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Wide Sargasso Sea: A Novel Paperback – August 17, 1992
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In 1966 Jean Rhys reemerged after a long silence with a novel called Wide Sargasso Sea. Rhys had enjoyed minor literary success in the 1920s and '30s with a series of evocative novels featuring women protagonists adrift in Europe, verging on poverty, hoping to be saved by men. By the '40s, however, her work was out of fashion, too sad for a world at war. And Rhys herself was often too sad for the world--she was suicidal, alcoholic, troubled by a vast loneliness. She was also a great writer, despite her powerful self-destructive impulses.
Wide Sargasso Sea is the story of Antoinette Cosway, a Creole heiress who grew up in the West Indies on a decaying plantation. When she comes of age she is married off to an Englishman, and he takes her away from the only place she has known--a house with a garden where "the paths were overgrown and a smell of dead flowers mixed with the fresh living smell. Underneath the tree ferns, tall as forest tree ferns, the light was green. Orchids flourished out of reach or for some reason not to be touched."
The novel is Rhys's answer to Jane Eyre. Charlotte Brontë's book had long haunted her, mostly for the story it did not tell--that of the madwoman in the attic, Rochester's terrible secret. Antoinette is Rhys's imagining of that locked-up woman, who in the end burns up the house and herself. Wide Sargasso Sea follows her voyage into the dark, both from her point of view and Rochester's. It is a voyage charged with soul-destroying lust. "I watched her die many times," observes the new husband. "In my way, not in hers. In sunlight, in shadow, by moonlight, by candlelight. In the long afternoons when the house was empty."
Rhys struggled over the book, enduring rejections and revisions, wrestling to bring this ruined woman out of the ashes. The slim volume was finally published when she was 70 years old. The critical adulation that followed, she said, "has come too late." Jean Rhys died a few years later, but with Wide Sargasso Sea she left behind a great legacy, a work of strange, scary loveliness. There has not been a book like it before or since. Believe me, I've been searching. --Emily White
“Working a stylistic range from moody introspection to formal elegance, Miss Rhys has us traveling under Antoinette's skin. It is an eerie and memorable trip.” (The Nation)
“The novel is a triumph of atmosphere―of what one is tempted to call Caribbean Gothic atmosphere…It has an almost hallucinatory quality.” (New York Times)
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Top Customer Reviews
I've read Jane Eyre (not required reading for Wide Sargasso Sea) and liked it, so decided to try Rhys again and was bowled over by this book!
If you want to be haunted by what you read to the point where the characters, imagery and overall feeling of the work follow you around for days afterward, Wide Sargasso Sea is the book for you. This is the Jean Rhys I was looking for. Hats off to her. Short, but tremendous.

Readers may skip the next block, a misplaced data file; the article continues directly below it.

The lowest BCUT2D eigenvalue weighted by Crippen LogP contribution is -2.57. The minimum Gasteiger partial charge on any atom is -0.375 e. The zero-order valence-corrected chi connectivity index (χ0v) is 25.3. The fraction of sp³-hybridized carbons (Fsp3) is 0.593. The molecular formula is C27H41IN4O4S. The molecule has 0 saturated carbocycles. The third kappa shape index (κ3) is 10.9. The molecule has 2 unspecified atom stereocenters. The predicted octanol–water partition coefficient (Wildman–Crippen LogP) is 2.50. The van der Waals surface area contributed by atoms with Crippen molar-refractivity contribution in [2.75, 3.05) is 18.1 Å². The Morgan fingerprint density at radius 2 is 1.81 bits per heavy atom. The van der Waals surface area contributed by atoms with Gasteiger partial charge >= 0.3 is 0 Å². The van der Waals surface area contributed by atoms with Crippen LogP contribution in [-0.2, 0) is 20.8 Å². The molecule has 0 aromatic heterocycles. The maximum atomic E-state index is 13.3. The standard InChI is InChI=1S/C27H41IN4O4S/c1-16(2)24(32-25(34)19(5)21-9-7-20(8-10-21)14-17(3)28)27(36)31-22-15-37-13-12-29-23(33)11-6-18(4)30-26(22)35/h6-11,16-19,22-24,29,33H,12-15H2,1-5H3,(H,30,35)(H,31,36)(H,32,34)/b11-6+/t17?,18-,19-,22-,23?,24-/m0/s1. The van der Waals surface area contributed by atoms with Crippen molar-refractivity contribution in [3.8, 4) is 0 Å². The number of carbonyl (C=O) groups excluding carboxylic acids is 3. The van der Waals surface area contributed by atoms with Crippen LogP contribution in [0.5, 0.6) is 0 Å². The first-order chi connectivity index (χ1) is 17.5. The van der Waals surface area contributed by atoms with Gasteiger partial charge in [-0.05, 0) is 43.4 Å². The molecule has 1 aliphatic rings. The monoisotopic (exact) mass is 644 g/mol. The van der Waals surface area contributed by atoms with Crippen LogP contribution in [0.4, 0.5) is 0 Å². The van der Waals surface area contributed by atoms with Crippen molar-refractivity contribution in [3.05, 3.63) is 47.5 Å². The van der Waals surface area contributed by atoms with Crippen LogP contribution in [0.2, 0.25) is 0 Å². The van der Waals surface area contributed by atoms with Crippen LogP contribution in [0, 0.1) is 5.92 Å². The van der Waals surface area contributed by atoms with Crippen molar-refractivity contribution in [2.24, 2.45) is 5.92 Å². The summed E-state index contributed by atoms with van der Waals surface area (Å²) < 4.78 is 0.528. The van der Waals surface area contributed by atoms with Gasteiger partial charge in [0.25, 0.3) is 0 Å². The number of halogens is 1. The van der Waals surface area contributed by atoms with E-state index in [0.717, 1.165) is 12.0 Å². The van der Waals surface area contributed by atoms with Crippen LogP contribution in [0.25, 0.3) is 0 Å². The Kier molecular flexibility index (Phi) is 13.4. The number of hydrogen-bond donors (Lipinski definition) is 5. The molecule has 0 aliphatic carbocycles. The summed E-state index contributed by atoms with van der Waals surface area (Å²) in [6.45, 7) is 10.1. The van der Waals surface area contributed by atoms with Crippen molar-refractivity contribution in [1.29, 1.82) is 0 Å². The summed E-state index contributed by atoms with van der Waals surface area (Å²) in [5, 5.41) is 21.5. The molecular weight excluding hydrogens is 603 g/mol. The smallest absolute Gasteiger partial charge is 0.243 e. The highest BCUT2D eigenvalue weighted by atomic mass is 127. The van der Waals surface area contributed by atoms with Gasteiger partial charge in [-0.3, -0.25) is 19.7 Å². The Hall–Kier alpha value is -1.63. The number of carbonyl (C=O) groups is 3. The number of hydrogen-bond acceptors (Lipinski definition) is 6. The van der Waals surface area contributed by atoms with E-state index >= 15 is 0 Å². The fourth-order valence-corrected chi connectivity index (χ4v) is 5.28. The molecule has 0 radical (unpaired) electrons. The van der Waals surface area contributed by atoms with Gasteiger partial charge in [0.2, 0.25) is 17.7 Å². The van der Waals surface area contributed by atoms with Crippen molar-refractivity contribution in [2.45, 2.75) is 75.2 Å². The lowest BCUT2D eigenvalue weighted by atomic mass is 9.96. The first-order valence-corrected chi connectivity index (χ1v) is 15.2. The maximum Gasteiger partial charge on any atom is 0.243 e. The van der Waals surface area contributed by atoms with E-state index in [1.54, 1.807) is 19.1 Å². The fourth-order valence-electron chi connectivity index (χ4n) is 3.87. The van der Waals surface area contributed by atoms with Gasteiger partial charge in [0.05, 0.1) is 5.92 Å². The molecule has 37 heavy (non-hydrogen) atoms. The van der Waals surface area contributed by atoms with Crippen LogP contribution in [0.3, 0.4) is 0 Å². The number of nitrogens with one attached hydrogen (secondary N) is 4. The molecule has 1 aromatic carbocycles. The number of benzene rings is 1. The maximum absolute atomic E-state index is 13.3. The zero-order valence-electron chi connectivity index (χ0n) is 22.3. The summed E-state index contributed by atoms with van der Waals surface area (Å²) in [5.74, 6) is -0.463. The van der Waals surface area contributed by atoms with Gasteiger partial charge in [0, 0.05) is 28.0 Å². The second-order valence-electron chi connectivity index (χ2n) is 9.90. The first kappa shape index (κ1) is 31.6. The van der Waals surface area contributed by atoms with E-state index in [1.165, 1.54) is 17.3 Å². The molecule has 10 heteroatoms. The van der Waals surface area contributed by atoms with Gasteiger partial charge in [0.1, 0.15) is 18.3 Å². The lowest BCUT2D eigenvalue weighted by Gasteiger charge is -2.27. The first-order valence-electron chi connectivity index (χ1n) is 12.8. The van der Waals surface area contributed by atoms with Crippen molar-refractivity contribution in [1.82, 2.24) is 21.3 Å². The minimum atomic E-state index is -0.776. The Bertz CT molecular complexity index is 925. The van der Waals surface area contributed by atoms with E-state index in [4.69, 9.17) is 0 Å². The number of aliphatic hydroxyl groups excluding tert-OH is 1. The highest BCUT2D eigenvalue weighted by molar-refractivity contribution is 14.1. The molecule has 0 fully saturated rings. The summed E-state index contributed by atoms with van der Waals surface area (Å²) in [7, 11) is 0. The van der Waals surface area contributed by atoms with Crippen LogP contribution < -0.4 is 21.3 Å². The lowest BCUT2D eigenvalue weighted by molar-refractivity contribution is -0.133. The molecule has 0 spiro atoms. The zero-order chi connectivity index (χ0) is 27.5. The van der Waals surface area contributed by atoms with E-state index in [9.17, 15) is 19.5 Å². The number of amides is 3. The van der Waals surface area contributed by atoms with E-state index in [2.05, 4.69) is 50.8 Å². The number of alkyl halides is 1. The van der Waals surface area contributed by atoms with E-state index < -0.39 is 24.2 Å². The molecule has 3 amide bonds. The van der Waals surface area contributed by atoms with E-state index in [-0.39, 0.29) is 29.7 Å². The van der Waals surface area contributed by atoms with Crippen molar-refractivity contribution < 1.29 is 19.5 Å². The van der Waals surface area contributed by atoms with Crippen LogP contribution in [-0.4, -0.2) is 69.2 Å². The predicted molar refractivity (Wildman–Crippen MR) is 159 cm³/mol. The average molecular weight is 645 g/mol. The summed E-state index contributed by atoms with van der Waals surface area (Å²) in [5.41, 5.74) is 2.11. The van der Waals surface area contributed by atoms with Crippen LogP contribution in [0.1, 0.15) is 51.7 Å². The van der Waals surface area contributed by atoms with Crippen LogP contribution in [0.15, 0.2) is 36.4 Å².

Once I was aware that this book was a prequel to Jane Eyre about the mad, passionate first wife of Mr Rochester, nothing would keep me from it - outside of a penny-priced copy of it being available on Amazon and it spending months & months stowed away in my bookshelf. So, after much ado, I dove in. It's a little disorienting to read between its dual narration and Antoinette's aggressive, spiteful prose, but it also reminds me of Alice Hoffman's A Marriage of Opposites headstrong heroine and her plight to know herself and who to trust in an almost anti-paradise.
Rhys' prose is hauntingly evocative of the island setting. It equals the more famous descriptions of Joseph Conrad ("Outcast of the Islands", for example) and Richard Hughes ("High Wind in Jamaica"). It compares favorably with the writings of Victor Serge (read the chapter in, "Unforgiving Years" on the Mexican sojourn of the agent "D") and with the clash between the idealized vision of rural life held by the planter, Morin Dutilleul and Bossuet Metelus, the Obeah magician in Philippe Thoby-Marcelin/Pierre Marcelin's "The Beast of the Haitian Hills". Rhys easily ecplipses current-day South American writers of the "magical realism" genre (Gabriel Garcia Marquez, for instance), who can only grasp at what Rhys has achieved in this novel.
With the exotic flora, weird sense of isolation, mysterious interpersonal interactions and vaguely portentious overtones attendant upon the well-established and foretold denouement, Rhys' book is simultaneously whistful and depressing. Having visited Jamaica and living in a rural home for about 6 weeks in 1969 (this being shortly after independence from the UK), I can attest to the continuity of perspective existing between the residue British-Jamaican whites and the "native" Jamaicans: these seemed to be grafted intact from the 1830-era of "Wide Sargasso Sea".
Unfortunately, the brilliance of the writing has not been a guarantor of commercial success and, as a result, this fine work has languished in relative obscurity.
Despite what another nearly forgotten author (L.P. Hartley in, "The Go-Between", 1953) wrote, "The past is a foreign country: they do things differently there", Rhys demonstrates in "Wide Sargasso Sea" that, at least some continuity between past and present exists, in that nothing much changes with respect to individual's capacity to hurt others; Il en sera tourjours ainsi, I suppose.
Am still firmly convinced that "Reader, I married him" is the best line in literature.
Most Recent Customer Reviews
I really enjoyed the idea of this book, being a big fan of Jane eyre.Read more